8 QUESTIONS WITH JOE LABERO

Singapore works its magic on Swedish magician Joe Labero

Swedish magician Joe Labero hopes to conjure up tricks incorporating chilli crab and chicken rice. -- PHOTO: KRALL ENTERTAINMENT
Swedish magician Joe Labero hopes to conjure up tricks incorporating chilli crab and chicken rice. -- PHOTO: KRALL ENTERTAINMENT

Swedish magician Joe Labero loves the buzz of the city - its food, culture, energy and efficiency

Magician Joe Labero's love affair with Singapore has brought him back here for the second time in two years.

He previously starred in Incanto, a theatrical magic production that ran from November 2012 to March last year at Resorts World Sentosa.

His production, A Night Of Magic At Raffles, which opened last month, will run till Oct 28 at Raffles Hotel. But he is in no hurry to return home - the three-time Merlin Award winner will stay on with his wife and six-year-old daughter until the end of the year.

The 51-year-old Swede says he is in love with the Lion City and also wants to give his family a break from his hectic travel schedule.

His fondness for Singapore began long before he performed here. He was here while in transit 20 years ago and, acting on a friend's recommendation, had chilli crab at Newton Food Centre. It has since become one of his favourite Singaporean dishes.

"It's tasty and fresh. You have to use a lot of napkins but it's fantastic," says Labero, who is already looking forward to coming back here next year.

In A Night Of Magic, he basks in the spotlight with just a few supporting artists, unlike in Incanto, in which he was among 50 performers. In the lush theatre setting, he creates a mysterious, intimate ambience.

Labero has been performing magic professionally for 30 years and has sold out thousands of shows across the globe.

His passion began at the age of 12, when he received a magic box from his parents on his birthday.

"I played a lot of sports such as ice hockey and soccer, which was good, but everyone did that," he says. "Everyone needs something special of his own to impress and I think lifting people up with positive energy is important."

He studied economics for two years but has never held another job apart from being a magician.

"It is my firm belief that once you find your niche, be specialised and go all out for it. Being successful in your home country is key. From there, you can make magic happen anywhere in the world," he says.

1 What do you like about Singapore?

Everything here inspires me. I love the buzz of the city, its cleanliness, the food, the culture and the pure efficiency of the country. There is so much energy in the ambience of Singapore - I think it is amazing and I love it.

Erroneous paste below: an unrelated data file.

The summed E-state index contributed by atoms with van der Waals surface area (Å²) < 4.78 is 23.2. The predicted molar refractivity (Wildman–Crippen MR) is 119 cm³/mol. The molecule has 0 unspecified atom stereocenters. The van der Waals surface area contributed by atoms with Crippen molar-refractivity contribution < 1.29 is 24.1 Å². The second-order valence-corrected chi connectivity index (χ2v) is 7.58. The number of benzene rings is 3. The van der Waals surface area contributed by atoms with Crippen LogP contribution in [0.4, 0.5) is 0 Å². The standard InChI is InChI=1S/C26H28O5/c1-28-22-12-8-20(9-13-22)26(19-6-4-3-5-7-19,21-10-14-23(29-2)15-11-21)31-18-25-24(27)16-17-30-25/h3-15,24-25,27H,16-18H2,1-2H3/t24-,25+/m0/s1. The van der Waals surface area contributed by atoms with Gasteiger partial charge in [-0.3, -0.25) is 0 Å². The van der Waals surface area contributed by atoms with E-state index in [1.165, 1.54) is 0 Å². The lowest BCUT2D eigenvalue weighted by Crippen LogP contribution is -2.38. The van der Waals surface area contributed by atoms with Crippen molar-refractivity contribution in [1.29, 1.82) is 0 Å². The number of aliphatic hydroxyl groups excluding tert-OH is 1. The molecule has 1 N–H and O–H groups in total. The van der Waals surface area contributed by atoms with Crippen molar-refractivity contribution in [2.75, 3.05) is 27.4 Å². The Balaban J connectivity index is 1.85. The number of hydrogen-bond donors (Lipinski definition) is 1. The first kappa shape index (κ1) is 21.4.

My daughter Nicole loves Universal Studios Singapore - we've been there four or five times.

Also, I especially enjoy having my coffee anywhere in Orchard Road, being surrounded by the constant bustling energy of the city.

2 Will you come up with tricks related to Singapore culture?

Yes, of course. I always aspire to create a local connection with my audiences. In my future shows, I would love to incorporate local food delights such as chilli and black pepper crabs and Hainanese chicken rice.

3 What can we expect from your show?

I combine everything. I do big illusions with motorcycles and slice people into pieces. I do sleight of hand with little coins and cards and there is also comedy. I do everything in 90 minutes. It's a unique package I created from my whole world.

4 Who are your influences?

As a young boy, I saw the superstars of magic, Siegfried & Roy, and that changed my life. They made tigers and lions and elephants disappear; they were big, big shows. I never forgot that. They had nice clothes and beautiful girls on stage and the whole production made me go "wow".

5 What is the hardest trick you have ever accomplished?

I have caught a real bullet fired at me with my bare hands. People have died attempting this trick. It took me six months to work on it and I went to Tunisia to film it.

6 Did you woo your wife with magic?

Why, yes. I did so much more at the beginning of our relationship. Similarly, I used to entertain my daughter with tricks. Kids love it when I do tricks such as making chocolate appear.

7 Do people always ask you to perform tricks for them?

I don't go around doing magic all the time in private. It's like how comedians don't tell jokes all day. Sometimes it gets tiring to have pressure on you all the time.

I like doing quick, casual tricks in everyday life, such as making a business card appear in my hand or breaking a wine glass and putting it back together. The best effect is when it just happens out of the blue, not when someone asks for it.

8 How would you like to be remembered?

As a nice and likeable person. I'm privileged; I get to travel and meet new people. I want to be able to make people smile.

Hopefully, they will remember me as a good entertainer. I want them to come to my show and think they'd never forget it and, at the same time, think I'm a good person.

I feel it's important to be successful at what you do and still be a good person. It's hard to combine them both when someone becomes too successful. You have to be focused and keep both feet on the ground to stay humble.

cherylm@sph.com.sg